If I won the lottery, I’d make a big trip.
He smiles, his eyes happy, swollen by his dream. I stick more to him, use his shoulder as an angular pillow, still comfortable, turns my head towards the colorful window of the green tree, open to the morning sounds of the Metropolitan. The tree barely moves. The sky is grey, heavy with humidity. The time is still exquisite, I’m not quite awake while he continues to talk. He would go to Japan, Indonesia and especially India. He would like to take a yoga class there.
It’s my turn to smile. I’m still watching the tree. I don’t know what I would do if I had all that money. One thing is for sure, I would probably fall asleep faster at night. I’d be less tired.
By my side, he stops talking. I rise, look out the window at the wobbly outline of the leaves which, already, since it is the end of August, are turning yellow. His hand goes down behind my back.
— If I won the lottery, I said, I would probably help people become happy. That’s probably what it is.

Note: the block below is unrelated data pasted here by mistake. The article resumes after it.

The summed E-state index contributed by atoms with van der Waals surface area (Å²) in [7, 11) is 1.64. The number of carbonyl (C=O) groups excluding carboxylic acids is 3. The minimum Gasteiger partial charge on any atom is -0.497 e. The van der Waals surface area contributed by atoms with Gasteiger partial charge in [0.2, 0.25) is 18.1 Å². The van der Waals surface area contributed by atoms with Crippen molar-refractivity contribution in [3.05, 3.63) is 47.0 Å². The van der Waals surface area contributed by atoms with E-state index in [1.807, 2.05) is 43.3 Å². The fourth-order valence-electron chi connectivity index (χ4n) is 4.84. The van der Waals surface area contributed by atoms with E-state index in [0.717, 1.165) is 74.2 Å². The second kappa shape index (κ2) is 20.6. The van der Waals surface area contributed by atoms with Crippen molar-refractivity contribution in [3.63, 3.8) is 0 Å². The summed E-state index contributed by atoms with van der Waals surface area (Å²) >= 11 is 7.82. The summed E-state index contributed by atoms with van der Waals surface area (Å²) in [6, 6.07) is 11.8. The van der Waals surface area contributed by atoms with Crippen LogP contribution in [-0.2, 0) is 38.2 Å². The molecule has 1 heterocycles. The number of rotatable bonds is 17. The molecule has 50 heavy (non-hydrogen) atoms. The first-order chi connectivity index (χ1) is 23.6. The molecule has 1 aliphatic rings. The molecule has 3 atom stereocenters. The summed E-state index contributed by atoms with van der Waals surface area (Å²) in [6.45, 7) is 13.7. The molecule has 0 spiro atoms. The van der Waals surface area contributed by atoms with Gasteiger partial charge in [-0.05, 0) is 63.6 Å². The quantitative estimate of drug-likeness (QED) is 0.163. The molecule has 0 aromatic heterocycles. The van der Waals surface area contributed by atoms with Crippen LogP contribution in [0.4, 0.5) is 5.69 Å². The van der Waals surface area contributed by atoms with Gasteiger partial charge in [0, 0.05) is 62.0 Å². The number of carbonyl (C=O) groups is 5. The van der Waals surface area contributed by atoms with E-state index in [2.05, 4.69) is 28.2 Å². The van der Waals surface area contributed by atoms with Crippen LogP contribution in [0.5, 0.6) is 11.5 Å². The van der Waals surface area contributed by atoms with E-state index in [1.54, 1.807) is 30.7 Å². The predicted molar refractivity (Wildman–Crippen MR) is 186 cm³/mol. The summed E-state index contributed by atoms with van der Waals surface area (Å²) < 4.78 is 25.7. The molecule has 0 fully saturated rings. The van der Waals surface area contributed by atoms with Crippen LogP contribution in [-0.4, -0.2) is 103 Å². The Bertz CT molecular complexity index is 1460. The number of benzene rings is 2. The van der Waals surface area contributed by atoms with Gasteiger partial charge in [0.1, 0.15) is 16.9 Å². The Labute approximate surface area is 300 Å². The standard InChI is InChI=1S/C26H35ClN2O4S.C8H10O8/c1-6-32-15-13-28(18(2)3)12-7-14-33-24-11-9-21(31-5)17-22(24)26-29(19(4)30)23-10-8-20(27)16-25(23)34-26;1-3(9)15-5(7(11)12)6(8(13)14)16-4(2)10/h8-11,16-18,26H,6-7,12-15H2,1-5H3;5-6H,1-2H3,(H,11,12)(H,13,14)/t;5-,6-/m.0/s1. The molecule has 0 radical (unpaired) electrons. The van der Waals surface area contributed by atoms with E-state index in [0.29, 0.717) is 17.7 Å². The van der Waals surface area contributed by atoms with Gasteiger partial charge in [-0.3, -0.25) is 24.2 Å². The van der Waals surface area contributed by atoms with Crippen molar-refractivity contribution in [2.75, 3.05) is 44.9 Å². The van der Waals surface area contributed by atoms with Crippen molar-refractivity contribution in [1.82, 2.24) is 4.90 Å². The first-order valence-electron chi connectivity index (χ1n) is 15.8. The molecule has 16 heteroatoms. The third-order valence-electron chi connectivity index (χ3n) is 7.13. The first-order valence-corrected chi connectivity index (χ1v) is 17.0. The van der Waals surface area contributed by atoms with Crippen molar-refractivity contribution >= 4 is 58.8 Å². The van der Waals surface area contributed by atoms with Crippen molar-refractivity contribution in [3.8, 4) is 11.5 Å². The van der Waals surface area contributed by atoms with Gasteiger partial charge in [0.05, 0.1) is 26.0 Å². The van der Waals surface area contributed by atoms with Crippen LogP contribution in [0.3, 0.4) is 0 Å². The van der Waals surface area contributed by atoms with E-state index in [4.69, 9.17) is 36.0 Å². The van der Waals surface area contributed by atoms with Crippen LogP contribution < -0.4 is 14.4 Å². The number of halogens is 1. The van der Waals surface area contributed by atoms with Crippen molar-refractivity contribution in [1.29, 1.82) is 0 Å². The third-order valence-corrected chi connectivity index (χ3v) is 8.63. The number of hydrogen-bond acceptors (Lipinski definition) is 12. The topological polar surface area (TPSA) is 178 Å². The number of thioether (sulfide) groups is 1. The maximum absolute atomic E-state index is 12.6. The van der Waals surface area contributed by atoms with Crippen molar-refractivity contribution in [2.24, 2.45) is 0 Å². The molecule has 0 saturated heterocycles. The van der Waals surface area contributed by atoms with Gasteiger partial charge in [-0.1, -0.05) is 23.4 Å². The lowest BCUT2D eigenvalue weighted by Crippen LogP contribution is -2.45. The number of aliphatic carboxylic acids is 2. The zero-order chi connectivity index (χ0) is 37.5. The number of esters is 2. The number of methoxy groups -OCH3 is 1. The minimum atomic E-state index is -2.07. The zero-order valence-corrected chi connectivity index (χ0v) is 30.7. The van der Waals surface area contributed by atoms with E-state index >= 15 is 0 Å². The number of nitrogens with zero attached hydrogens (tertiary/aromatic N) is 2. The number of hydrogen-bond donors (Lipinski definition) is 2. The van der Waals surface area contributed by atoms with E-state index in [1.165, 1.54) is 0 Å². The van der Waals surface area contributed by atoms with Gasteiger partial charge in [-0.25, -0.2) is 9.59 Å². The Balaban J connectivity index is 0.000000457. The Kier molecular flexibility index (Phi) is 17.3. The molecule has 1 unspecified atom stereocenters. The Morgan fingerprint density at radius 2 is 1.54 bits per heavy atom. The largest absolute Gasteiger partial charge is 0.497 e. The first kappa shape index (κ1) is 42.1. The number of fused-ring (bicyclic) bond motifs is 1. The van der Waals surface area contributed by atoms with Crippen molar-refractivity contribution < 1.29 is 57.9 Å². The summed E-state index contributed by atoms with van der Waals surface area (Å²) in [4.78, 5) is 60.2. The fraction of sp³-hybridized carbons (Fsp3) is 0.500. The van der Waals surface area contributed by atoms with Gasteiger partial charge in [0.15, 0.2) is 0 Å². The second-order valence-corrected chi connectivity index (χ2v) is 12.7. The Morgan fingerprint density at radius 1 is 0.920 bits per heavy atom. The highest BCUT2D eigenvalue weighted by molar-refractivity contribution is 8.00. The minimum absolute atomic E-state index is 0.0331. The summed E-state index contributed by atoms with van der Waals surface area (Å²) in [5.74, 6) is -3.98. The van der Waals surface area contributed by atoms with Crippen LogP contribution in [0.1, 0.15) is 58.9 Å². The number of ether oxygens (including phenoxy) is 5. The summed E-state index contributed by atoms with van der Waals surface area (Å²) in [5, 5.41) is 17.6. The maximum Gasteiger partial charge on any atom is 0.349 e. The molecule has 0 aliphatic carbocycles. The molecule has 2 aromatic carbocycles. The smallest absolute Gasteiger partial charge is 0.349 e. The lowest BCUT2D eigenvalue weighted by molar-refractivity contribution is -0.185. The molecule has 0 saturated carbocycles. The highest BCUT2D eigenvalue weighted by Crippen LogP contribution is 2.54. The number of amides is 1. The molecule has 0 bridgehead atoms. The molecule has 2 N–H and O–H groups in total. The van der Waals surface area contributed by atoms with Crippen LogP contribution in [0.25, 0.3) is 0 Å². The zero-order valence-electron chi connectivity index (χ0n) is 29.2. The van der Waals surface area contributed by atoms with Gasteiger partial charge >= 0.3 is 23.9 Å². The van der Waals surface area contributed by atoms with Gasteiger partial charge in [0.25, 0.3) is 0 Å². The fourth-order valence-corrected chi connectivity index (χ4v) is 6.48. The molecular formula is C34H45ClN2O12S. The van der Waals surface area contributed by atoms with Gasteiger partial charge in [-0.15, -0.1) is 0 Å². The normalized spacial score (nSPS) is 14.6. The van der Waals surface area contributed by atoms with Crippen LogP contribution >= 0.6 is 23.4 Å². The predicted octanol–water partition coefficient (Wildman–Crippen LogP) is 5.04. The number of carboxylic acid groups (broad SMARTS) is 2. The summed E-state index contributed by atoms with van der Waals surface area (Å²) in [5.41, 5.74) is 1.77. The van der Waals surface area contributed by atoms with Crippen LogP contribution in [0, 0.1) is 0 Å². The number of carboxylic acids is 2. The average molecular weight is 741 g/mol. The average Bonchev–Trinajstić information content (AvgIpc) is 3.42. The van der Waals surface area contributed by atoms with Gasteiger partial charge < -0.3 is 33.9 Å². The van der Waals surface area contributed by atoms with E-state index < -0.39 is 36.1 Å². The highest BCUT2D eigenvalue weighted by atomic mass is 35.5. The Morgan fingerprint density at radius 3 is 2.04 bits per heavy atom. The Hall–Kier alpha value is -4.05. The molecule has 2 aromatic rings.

I’m going back to bed. The pillow is still warm from his presence. He just left. Sometimes I wonder if he really exists. I have no certainty, I’m poor, whatever. The tree is satisfied with its roots.
— If I won the lottery, I would repeat myself, I would not tell anyone and would have fun becoming other people’s guardian angel so that they would believe that Providence exists. But I would not help those who whine to cry, I would be hard on those who do nothing to rise, who ignore others. Maybe I’ll offer poison to those who vomit their lives.
The tree does not respond, as if he was careful not to put oil on the fire.
No, no, and no, you’re right. I couldn’t be rich and judge people. It’s a temptation to be a politician. I don’t know what I would do. I have to get up. But I still enjoy a few more moments of all these dreams and prayers that are as many desires as good wills.
Whatever life we have, it belongs to us. And it’s not a cliché to say it. More like a stubborn boldness.